Fort Greene (3)
Fort Greene (3) (1812-1815) - An American War of 1812 Fort established in 1812 in present day Brooklyn, Kings County, New York. Named Fort Greene after General Nathanael Greene. Abandoned as a fortification at the end of the war in 1815.
History of Fort Greene
Established in 1812 during the War of 1812 on the site of the Patriot Revolutionary War Fort Putnam.
Fort Greene stood on the highground overlooking Wallabout Bay and the Brooklyn Navy Yard. The fort itself mounted twenty-three heavy cannons. Between it and Gowanus Creek were built Fort Cummings, Fort Masonic, Washington Battery and Fort Firemen. These forts and the salient angles of the earthworks were armed with twelve-pounder cannons. The interval between them did not exceed half a grape-shot distance so they could cover each other. Earthworks connected this line of forts. Fort Greene was clearly the largest of the forts in the Brooklyn defense and the other forts along this line were more like redoubts.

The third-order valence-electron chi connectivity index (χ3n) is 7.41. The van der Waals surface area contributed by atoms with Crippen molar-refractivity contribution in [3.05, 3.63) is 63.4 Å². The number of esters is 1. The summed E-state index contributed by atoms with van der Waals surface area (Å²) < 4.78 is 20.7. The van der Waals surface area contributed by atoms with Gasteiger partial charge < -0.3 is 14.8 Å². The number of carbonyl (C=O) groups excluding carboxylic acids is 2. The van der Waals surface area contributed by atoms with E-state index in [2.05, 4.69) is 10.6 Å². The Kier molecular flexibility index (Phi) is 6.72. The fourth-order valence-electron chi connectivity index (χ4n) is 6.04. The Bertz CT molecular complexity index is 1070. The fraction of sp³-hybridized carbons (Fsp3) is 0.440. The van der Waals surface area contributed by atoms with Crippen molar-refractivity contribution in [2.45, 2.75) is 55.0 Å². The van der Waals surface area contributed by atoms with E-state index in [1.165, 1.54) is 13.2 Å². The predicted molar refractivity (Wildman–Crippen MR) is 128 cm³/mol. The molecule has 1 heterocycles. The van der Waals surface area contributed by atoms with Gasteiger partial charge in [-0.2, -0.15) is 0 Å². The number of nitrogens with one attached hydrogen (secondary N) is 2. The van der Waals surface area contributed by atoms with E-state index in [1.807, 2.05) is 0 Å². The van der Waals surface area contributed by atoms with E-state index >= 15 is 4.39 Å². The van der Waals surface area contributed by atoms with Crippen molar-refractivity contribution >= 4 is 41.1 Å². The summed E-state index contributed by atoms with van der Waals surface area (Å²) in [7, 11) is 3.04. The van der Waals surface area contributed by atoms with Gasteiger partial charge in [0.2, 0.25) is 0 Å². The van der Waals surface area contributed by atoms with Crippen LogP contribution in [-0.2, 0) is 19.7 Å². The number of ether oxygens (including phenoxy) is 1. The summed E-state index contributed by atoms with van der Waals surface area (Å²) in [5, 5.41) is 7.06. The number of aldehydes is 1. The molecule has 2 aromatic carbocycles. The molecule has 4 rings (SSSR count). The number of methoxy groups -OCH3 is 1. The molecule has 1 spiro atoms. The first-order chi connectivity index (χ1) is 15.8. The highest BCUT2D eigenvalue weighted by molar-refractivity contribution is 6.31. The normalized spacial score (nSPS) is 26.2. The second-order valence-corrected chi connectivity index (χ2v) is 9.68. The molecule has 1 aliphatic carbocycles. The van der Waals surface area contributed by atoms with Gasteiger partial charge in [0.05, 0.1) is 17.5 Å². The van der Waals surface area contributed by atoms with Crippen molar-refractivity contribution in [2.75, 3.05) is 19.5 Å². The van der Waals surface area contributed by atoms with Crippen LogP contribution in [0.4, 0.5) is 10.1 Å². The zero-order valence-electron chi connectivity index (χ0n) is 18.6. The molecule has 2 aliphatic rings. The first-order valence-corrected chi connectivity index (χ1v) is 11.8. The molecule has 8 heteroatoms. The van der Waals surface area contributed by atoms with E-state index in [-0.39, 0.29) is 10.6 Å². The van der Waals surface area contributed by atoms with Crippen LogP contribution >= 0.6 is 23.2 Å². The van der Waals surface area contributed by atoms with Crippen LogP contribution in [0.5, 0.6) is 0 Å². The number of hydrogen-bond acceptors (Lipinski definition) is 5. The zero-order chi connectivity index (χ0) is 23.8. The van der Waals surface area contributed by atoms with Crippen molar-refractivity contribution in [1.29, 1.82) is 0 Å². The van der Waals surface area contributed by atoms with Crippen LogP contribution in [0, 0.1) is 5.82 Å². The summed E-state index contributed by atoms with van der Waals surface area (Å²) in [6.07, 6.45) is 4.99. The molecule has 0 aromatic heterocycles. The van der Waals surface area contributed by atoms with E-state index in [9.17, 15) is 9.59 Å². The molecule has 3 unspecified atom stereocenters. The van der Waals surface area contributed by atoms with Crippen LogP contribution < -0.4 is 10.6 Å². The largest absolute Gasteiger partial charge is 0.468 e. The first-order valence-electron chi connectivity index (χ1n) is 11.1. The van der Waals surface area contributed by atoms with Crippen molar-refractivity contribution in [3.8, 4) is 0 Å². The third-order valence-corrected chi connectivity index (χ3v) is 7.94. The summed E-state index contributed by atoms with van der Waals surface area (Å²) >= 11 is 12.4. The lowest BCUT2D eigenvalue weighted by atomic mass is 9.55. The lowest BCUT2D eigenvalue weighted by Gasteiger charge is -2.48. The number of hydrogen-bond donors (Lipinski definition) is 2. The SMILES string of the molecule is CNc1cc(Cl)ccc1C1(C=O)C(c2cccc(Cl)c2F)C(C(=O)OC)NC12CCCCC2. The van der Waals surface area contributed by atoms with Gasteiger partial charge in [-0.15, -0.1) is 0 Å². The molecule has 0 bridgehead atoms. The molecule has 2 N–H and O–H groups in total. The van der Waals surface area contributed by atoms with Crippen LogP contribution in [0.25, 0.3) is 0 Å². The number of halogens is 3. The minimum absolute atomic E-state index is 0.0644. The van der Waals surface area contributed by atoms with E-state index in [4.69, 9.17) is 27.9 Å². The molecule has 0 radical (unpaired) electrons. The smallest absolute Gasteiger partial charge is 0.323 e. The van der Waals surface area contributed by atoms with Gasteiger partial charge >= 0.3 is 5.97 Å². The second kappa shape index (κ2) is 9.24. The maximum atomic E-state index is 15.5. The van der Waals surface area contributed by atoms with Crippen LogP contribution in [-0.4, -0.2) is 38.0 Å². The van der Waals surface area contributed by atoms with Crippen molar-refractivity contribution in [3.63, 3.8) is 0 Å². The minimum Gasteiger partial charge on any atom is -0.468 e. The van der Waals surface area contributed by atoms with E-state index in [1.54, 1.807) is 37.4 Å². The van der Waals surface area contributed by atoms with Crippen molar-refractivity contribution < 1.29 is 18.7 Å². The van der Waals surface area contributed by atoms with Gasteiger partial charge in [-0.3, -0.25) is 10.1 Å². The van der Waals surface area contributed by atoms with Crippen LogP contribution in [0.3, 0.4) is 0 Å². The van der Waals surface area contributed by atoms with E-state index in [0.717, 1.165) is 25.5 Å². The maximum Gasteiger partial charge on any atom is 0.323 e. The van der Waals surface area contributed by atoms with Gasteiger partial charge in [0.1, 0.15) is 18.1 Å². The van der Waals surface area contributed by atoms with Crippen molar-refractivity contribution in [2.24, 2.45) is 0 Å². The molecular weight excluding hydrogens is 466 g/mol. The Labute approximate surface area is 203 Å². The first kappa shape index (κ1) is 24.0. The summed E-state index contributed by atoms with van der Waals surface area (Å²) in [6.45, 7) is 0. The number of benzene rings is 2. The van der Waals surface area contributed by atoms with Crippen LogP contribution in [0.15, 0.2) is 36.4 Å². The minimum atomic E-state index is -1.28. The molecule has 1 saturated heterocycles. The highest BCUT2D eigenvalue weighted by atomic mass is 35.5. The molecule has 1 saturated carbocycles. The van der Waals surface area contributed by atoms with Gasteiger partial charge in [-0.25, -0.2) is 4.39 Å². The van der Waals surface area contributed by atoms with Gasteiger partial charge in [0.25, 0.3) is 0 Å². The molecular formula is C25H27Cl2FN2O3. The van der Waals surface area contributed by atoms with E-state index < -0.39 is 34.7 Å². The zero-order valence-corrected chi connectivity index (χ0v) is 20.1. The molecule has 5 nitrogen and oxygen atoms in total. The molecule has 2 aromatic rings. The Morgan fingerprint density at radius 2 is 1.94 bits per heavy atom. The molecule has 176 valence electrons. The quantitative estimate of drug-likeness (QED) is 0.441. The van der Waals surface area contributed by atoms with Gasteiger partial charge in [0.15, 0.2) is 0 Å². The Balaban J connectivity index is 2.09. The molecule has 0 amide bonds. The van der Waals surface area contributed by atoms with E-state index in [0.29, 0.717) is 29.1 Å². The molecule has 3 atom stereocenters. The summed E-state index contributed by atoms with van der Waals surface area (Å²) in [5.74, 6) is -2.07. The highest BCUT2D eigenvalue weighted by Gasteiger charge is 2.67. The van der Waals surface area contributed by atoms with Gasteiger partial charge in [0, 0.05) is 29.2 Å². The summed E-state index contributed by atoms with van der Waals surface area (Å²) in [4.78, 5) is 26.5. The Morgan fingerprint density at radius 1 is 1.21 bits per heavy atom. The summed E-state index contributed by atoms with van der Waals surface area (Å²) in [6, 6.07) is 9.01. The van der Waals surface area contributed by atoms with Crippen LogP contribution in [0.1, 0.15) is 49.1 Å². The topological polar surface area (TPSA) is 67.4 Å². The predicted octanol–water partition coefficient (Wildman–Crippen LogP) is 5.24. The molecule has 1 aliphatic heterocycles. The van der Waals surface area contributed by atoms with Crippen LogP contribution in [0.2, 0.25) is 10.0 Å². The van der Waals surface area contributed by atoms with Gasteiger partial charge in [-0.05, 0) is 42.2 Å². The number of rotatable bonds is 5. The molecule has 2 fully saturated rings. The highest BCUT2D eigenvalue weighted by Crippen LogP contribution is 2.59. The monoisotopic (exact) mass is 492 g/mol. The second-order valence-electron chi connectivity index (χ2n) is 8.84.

Set aside from Fort Greene and its connected forts were standalone Fort Lawrence to the south and Fort Swift to the west
Abandoned as a fortification at the end of the war in 1815.
Now the site of Fort Greene Park which contains a large central monument to the Revolutionary War Patriot prison ship martyrs. The British had held thousands of captured Patriots on prison ships anchored in the East River. Over 11,500 Patriot men and women died aboard these ships. Their bodies were hastily buried along the shore and later buried in a tomb on Jackson St. in Brooklyn. With the establishment of Fort Greene Park in 1850, a monument and a crypt for the remains of the prison ship martyrs was built and the remains transferred.